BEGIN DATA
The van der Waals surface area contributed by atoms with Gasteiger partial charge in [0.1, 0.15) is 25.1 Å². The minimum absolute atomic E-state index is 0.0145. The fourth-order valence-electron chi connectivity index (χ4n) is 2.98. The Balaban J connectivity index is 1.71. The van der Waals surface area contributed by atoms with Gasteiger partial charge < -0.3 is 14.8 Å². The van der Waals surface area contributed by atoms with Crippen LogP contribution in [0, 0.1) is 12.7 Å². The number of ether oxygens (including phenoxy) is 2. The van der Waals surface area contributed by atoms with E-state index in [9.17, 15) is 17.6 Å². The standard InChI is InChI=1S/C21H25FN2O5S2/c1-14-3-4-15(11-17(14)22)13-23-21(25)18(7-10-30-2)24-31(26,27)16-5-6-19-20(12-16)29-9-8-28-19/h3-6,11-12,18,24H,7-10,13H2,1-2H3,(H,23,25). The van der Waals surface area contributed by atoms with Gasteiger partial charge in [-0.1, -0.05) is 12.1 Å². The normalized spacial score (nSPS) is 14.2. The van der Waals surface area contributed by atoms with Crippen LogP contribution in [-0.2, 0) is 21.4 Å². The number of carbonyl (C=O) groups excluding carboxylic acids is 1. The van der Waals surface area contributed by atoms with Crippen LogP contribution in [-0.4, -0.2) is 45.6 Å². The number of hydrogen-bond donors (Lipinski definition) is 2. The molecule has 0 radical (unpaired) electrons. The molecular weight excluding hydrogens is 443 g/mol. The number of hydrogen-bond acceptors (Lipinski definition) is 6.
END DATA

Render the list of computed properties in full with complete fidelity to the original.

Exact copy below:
The van der Waals surface area contributed by atoms with Gasteiger partial charge in [0.1, 0.15) is 25.1 Å². The minimum absolute atomic E-state index is 0.0145. The fourth-order valence-electron chi connectivity index (χ4n) is 2.98. The Balaban J connectivity index is 1.71. The van der Waals surface area contributed by atoms with Gasteiger partial charge < -0.3 is 14.8 Å². The van der Waals surface area contributed by atoms with Crippen LogP contribution in [0, 0.1) is 12.7 Å². The number of ether oxygens (including phenoxy) is 2. The van der Waals surface area contributed by atoms with E-state index in [9.17, 15) is 17.6 Å². The standard InChI is InChI=1S/C21H25FN2O5S2/c1-14-3-4-15(11-17(14)22)13-23-21(25)18(7-10-30-2)24-31(26,27)16-5-6-19-20(12-16)29-9-8-28-19/h3-6,11-12,18,24H,7-10,13H2,1-2H3,(H,23,25). The van der Waals surface area contributed by atoms with Gasteiger partial charge in [-0.1, -0.05) is 12.1 Å². The normalized spacial score (nSPS) is 14.2. The van der Waals surface area contributed by atoms with Crippen LogP contribution in [-0.2, 0) is 21.4 Å². The number of carbonyl (C=O) groups excluding carboxylic acids is 1. The van der Waals surface area contributed by atoms with Crippen LogP contribution in [-0.4, -0.2) is 45.6 Å². The number of hydrogen-bond donors (Lipinski definition) is 2. The molecule has 0 radical (unpaired) electrons. The molecular weight excluding hydrogens is 443 g/mol. The number of hydrogen-bond acceptors (Lipinski definition) is 6.